“There is really no such thing as bad weather, only different kinds of good weather,” said John Ruskin, an English writer and an optimist. In actuality, there is bad weather, which is responsible for more and more damage around the world. Hydrological and meteorological (“hydromet”) hazards are responsible for 90 percent of total disaster losses worldwide. Between 1970 and 2012, that meant economic losses of $2.4 trillion, and the deaths of 2 million people.
While no country in the world is safe from hydromet hazards, developing countries are affected the most, undermining sustainable economic growth. One of the main duties and challenges countries face is putting into action up-to-date systems that protect life, property, and wellbeing. Modernization needs require more than $1.5 billion of additional investment, on top of the $300 million needed annually to operate the new systems. The needs are huge, and addressing them requires collaborative efforts of the public and private sectors and academia, which together form a network increasingly referred to as the Global Weather Enterprise.
The private sector’s complex role in providing weather and climate services has been growing exponentially. The private sector provides value-added meteorological products, enhances basic infrastructure that the public sector provides, and offers advanced solutions. But as the private sector’s presence in hydromet has grown, so have the questions surrounding its responsibilities. How can we balance the increased role of the private sector with the duty of states to guarantee safety to their citizens from weather-related hazards? Or, more bluntly, how can we ensure that developing countries can obtain solutions that otherwise may not be affordable?
On March 22-23, 2017, at InterMET Asia – the annual event that gathers public and private weather-service providers – representatives of both sectors met in Singapore to affirm their commitment to the Global Weather Enterprise (GWE) and their common mission to protect lives and property, and to enhance the economic development of citizens everywhere.
The GWE is already operational. Both public and private members are even now producing a range of weather forecasts, from general forecasts for the public to tailored outputs for specific business applications. But only by scaling up the GWE will the needs of all citizens be met. The global goal to protect all citizens requires the GWE to grow by a factor of ten within a decade.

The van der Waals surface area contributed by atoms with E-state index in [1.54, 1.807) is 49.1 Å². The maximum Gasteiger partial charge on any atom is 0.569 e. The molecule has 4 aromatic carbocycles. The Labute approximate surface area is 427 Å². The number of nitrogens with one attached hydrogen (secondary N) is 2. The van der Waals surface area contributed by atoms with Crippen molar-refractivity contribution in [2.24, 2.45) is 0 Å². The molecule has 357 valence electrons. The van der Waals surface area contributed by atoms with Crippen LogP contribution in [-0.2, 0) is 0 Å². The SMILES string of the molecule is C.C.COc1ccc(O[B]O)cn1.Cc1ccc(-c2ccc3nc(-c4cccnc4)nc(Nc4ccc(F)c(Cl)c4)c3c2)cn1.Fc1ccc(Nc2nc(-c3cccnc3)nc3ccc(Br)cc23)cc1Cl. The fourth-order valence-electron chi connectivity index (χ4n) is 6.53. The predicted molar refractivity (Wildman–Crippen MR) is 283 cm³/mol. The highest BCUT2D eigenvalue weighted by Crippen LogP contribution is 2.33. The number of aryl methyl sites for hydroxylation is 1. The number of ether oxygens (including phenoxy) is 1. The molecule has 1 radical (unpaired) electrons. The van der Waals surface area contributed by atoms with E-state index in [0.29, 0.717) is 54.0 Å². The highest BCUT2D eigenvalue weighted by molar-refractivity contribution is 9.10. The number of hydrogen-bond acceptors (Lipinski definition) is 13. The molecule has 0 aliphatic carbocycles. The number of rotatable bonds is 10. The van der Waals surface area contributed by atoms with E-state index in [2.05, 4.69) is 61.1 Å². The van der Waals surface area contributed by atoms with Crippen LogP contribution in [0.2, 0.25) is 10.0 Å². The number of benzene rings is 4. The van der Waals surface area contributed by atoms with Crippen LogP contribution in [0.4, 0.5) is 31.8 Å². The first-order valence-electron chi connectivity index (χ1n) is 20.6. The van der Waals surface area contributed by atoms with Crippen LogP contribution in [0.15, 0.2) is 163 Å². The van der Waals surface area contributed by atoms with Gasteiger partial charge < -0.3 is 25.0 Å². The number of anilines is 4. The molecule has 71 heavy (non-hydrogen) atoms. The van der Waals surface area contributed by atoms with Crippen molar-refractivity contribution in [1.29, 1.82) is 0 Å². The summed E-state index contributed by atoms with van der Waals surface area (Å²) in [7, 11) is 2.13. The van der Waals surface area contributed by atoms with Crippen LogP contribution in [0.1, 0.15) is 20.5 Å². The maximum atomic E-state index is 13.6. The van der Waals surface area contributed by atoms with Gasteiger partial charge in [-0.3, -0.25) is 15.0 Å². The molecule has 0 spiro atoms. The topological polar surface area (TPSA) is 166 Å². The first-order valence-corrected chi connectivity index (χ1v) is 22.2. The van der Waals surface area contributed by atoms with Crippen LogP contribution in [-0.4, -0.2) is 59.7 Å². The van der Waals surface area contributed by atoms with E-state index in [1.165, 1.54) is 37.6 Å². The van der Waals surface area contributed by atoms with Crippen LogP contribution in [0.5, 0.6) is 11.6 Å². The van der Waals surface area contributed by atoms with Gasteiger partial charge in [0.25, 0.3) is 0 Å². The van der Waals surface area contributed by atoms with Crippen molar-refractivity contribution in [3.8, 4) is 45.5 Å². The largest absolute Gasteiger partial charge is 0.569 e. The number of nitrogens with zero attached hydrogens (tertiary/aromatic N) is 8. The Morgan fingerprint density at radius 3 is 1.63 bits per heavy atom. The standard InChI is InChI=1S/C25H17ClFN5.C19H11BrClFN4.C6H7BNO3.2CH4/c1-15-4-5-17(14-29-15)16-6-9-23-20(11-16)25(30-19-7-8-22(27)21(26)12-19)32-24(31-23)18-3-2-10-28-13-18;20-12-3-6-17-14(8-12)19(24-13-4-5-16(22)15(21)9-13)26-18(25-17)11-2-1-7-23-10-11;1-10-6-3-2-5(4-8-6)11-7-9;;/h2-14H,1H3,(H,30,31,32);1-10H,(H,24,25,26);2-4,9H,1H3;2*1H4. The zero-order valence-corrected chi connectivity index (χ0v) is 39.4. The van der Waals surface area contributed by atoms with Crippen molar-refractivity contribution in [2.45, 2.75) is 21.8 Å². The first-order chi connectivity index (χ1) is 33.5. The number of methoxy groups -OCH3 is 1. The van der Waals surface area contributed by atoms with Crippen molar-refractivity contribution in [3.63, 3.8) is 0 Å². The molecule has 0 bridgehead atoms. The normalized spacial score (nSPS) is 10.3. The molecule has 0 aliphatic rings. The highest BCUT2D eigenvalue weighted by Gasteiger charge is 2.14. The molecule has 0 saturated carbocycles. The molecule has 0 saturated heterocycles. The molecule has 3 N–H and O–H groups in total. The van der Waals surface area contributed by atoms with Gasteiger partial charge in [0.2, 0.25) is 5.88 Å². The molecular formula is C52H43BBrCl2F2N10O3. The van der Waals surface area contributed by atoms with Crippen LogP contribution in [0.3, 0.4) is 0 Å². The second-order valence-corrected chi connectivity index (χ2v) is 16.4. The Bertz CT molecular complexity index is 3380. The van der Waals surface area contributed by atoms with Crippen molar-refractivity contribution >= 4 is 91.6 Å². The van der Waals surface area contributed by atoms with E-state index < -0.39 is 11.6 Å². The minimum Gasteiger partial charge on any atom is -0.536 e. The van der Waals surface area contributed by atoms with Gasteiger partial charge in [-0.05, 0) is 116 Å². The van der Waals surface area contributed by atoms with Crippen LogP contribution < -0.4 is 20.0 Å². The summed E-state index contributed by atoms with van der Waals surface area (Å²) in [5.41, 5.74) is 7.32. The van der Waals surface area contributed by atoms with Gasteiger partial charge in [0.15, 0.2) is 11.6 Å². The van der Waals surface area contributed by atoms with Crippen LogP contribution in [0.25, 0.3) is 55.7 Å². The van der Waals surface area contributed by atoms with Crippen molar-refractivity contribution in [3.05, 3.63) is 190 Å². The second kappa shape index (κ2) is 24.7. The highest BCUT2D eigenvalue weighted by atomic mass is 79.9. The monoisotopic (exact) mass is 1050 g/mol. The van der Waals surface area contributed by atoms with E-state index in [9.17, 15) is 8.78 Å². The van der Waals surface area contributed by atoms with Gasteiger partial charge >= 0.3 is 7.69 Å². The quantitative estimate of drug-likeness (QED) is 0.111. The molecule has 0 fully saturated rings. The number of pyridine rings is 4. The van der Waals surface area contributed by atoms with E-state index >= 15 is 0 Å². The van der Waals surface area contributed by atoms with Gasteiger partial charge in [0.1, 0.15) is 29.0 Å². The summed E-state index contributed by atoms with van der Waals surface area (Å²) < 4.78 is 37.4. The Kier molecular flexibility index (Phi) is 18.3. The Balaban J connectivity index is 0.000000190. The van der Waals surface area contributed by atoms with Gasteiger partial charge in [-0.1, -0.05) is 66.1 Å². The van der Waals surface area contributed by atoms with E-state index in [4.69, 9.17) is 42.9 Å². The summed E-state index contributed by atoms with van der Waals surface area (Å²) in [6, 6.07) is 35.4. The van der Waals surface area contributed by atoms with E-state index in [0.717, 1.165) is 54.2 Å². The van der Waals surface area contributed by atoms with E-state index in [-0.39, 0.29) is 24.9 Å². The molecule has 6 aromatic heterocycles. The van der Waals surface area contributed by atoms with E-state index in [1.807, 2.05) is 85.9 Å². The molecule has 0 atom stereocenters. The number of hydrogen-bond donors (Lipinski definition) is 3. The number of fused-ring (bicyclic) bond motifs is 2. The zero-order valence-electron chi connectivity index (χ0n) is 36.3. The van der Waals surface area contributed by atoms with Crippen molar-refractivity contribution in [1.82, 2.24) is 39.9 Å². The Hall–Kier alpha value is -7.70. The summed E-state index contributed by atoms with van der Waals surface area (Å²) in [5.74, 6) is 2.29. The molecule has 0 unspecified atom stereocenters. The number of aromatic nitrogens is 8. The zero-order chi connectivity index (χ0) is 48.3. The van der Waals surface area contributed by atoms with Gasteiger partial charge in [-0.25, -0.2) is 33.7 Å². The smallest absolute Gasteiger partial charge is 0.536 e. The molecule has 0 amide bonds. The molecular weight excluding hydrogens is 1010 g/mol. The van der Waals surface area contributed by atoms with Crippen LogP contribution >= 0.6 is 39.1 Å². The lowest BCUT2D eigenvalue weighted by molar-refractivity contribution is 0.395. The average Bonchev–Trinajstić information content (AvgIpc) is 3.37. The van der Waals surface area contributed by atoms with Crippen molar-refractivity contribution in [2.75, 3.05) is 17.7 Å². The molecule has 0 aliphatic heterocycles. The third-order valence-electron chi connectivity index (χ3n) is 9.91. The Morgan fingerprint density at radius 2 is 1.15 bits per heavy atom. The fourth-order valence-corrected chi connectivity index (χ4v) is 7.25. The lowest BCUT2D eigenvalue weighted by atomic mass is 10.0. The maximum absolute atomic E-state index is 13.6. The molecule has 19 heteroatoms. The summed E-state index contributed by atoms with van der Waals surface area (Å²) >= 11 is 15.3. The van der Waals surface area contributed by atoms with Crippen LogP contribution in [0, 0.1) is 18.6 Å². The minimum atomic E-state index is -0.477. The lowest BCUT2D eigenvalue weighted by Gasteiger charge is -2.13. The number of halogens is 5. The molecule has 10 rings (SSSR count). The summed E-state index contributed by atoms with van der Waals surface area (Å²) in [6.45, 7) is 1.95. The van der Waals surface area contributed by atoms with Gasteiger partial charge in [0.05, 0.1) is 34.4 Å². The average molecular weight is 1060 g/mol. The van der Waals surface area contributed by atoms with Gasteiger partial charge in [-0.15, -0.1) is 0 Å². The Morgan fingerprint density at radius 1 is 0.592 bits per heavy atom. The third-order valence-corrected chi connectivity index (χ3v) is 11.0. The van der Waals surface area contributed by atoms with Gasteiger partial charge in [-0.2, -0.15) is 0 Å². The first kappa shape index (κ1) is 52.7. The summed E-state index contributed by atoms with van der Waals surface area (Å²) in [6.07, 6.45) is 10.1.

With these challenges in mind, the Global Facility for Disaster Reduction and Recovery (GFDRR) and the World Bank convened a special session where participants discussed opportunities and obstacles to achieving goals of the GWE. “The World Bank and GFDRR [are] taking leadership,” says Brian Day, Chairman of the Hydro-Meteorological Equipment Industry, “to talk about what the initial issues are, and the inertias to overcome in order to create a true global weather enterprise.”
All participants at the session – whether from national weather services, private companies, or academia – agreed on the need for the GWE to adopt a Strategy to guide its future growth. In a quickly-changing world, this Strategy would have to address a set of complex factors:
· The greatly increased need for more accurate and reliable forecasts
· Increasing mobilization of private capital in the sector
· Economic growth in many countries
· Scientific and technological advances
The GWE faces financial, infrastructural, and institutional challenges, but we cannot overlook the need for a culture change, as well: there must be more trust and respect between all players for this partnership to work. The evolution of the GWE depends on improving engagement and cooperation between the public and private sectors.
“It’s no longer business as usual,” says Amos Makarau, Director of Zimbabwe’s Meteorological Services Department. “[We] need to change the mindset of our thinking. We cannot work in isolation. [Working with the] private sector would assist us. The world is changing, and very rapidly. We have to be onboard as well.”
After all, a lot still must be done to make the GWE a fully-functional mechanism. The private and public sectors will have to work together to foster good governance through better regulation; enable the effective use of privately-supported data services through new business models; and make high-quality global predictions from advanced centers available to developing and poor countries.
To achieve these aims, private companies, public services, and development partners must prevent misunderstandings and promote the spirit of information-sharing and transparency. Meanwhile, the distinct roles and responsibilities of the public and private sectors should be more clearly articulated to prevent confusion and unnecessary duplication of efforts.
Taking these steps would help the GWE achieve its mission: saving lives, protecting property, and enhancing economic development.
“The only way to advance the weather enterprise is to explore the public, private and academic partnership,” says Neil Jacobs of Panasonic. “Working together will go much faster than competing against each other.”